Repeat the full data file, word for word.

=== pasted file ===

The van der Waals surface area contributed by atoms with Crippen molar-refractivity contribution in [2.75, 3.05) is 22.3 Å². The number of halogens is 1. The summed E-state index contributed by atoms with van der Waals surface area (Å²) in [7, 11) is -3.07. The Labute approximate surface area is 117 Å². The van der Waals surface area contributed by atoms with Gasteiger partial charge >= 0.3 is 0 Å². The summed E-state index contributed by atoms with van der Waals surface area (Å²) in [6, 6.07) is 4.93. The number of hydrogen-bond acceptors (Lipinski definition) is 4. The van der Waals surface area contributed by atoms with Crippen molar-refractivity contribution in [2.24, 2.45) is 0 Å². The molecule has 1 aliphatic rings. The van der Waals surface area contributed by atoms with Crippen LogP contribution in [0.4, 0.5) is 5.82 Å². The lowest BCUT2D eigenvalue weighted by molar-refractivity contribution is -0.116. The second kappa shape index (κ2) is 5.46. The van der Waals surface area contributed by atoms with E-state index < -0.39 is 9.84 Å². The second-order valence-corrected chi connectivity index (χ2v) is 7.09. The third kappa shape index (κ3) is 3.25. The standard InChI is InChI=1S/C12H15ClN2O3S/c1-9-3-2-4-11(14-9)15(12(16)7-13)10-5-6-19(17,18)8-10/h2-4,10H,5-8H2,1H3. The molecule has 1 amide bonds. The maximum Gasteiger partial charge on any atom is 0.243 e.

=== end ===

The van der Waals surface area contributed by atoms with Crippen molar-refractivity contribution in [2.75, 3.05) is 22.3 Å². The number of halogens is 1. The summed E-state index contributed by atoms with van der Waals surface area (Å²) in [7, 11) is -3.07. The Labute approximate surface area is 117 Å². The van der Waals surface area contributed by atoms with Gasteiger partial charge >= 0.3 is 0 Å². The summed E-state index contributed by atoms with van der Waals surface area (Å²) in [6, 6.07) is 4.93. The number of hydrogen-bond acceptors (Lipinski definition) is 4. The van der Waals surface area contributed by atoms with Crippen molar-refractivity contribution in [2.24, 2.45) is 0 Å². The molecule has 1 aliphatic rings. The van der Waals surface area contributed by atoms with Crippen LogP contribution in [0.4, 0.5) is 5.82 Å². The lowest BCUT2D eigenvalue weighted by molar-refractivity contribution is -0.116. The second kappa shape index (κ2) is 5.46. The van der Waals surface area contributed by atoms with E-state index < -0.39 is 9.84 Å². The second-order valence-corrected chi connectivity index (χ2v) is 7.09. The third kappa shape index (κ3) is 3.25. The standard InChI is InChI=1S/C12H15ClN2O3S/c1-9-3-2-4-11(14-9)15(12(16)7-13)10-5-6-19(17,18)8-10/h2-4,10H,5-8H2,1H3. The molecule has 1 amide bonds. The maximum Gasteiger partial charge on any atom is 0.243 e.